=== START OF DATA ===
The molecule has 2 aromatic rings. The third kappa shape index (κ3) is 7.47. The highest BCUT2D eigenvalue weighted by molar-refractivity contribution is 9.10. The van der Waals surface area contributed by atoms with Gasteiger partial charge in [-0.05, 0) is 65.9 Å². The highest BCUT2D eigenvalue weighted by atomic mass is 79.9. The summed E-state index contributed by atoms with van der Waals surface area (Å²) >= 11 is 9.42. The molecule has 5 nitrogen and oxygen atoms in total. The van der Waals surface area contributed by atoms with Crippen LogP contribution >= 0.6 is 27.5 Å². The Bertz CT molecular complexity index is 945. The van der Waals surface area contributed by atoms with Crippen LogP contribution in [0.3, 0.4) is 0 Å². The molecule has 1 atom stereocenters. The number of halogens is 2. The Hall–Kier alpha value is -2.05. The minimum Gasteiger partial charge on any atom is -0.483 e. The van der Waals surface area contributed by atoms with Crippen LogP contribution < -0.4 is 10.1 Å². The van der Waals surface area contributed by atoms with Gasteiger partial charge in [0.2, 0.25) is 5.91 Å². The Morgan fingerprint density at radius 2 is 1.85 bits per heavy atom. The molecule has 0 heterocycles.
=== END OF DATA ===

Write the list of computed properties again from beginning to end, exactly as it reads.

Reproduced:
The molecule has 2 aromatic rings. The third kappa shape index (κ3) is 7.47. The highest BCUT2D eigenvalue weighted by molar-refractivity contribution is 9.10. The van der Waals surface area contributed by atoms with Gasteiger partial charge in [-0.05, 0) is 65.9 Å². The highest BCUT2D eigenvalue weighted by atomic mass is 79.9. The summed E-state index contributed by atoms with van der Waals surface area (Å²) >= 11 is 9.42. The molecule has 5 nitrogen and oxygen atoms in total. The van der Waals surface area contributed by atoms with Crippen LogP contribution >= 0.6 is 27.5 Å². The Bertz CT molecular complexity index is 945. The van der Waals surface area contributed by atoms with Crippen LogP contribution in [0.3, 0.4) is 0 Å². The molecule has 1 atom stereocenters. The number of halogens is 2. The Hall–Kier alpha value is -2.05. The minimum Gasteiger partial charge on any atom is -0.483 e. The van der Waals surface area contributed by atoms with Crippen LogP contribution < -0.4 is 10.1 Å². The van der Waals surface area contributed by atoms with Gasteiger partial charge in [0.2, 0.25) is 5.91 Å². The Morgan fingerprint density at radius 2 is 1.85 bits per heavy atom. The molecule has 0 heterocycles.